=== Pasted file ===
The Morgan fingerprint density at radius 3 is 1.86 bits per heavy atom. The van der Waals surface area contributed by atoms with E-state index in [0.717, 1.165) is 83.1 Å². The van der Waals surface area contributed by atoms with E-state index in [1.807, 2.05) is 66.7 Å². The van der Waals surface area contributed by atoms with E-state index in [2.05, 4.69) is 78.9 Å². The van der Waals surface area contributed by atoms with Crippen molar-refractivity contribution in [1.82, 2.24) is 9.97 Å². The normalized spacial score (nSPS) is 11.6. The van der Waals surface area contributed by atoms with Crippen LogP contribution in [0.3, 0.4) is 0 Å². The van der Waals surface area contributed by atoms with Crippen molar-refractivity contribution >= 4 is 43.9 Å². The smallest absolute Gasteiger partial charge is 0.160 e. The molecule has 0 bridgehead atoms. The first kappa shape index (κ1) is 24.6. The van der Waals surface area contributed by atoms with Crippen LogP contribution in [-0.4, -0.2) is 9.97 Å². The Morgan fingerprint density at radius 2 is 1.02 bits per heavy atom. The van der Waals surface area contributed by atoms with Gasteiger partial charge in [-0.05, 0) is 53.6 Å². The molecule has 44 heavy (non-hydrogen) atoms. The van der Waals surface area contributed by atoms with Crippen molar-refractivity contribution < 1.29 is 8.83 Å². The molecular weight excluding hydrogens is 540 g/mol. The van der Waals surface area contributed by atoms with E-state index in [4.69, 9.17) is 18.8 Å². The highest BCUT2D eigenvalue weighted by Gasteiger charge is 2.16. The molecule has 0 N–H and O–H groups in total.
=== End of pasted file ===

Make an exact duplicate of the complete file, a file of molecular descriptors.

The Morgan fingerprint density at radius 3 is 1.86 bits per heavy atom. The van der Waals surface area contributed by atoms with E-state index in [0.717, 1.165) is 83.1 Å². The van der Waals surface area contributed by atoms with E-state index in [1.807, 2.05) is 66.7 Å². The van der Waals surface area contributed by atoms with E-state index in [2.05, 4.69) is 78.9 Å². The van der Waals surface area contributed by atoms with Crippen molar-refractivity contribution in [1.82, 2.24) is 9.97 Å². The normalized spacial score (nSPS) is 11.6. The van der Waals surface area contributed by atoms with Crippen LogP contribution in [0.3, 0.4) is 0 Å². The van der Waals surface area contributed by atoms with Crippen molar-refractivity contribution >= 4 is 43.9 Å². The smallest absolute Gasteiger partial charge is 0.160 e. The molecule has 0 bridgehead atoms. The first kappa shape index (κ1) is 24.6. The van der Waals surface area contributed by atoms with Crippen LogP contribution in [-0.4, -0.2) is 9.97 Å². The Morgan fingerprint density at radius 2 is 1.02 bits per heavy atom. The van der Waals surface area contributed by atoms with Gasteiger partial charge in [-0.05, 0) is 53.6 Å². The molecule has 44 heavy (non-hydrogen) atoms. The van der Waals surface area contributed by atoms with Crippen molar-refractivity contribution < 1.29 is 8.83 Å². The molecular weight excluding hydrogens is 540 g/mol. The van der Waals surface area contributed by atoms with E-state index in [4.69, 9.17) is 18.8 Å². The highest BCUT2D eigenvalue weighted by Gasteiger charge is 2.16. The molecule has 0 N–H and O–H groups in total.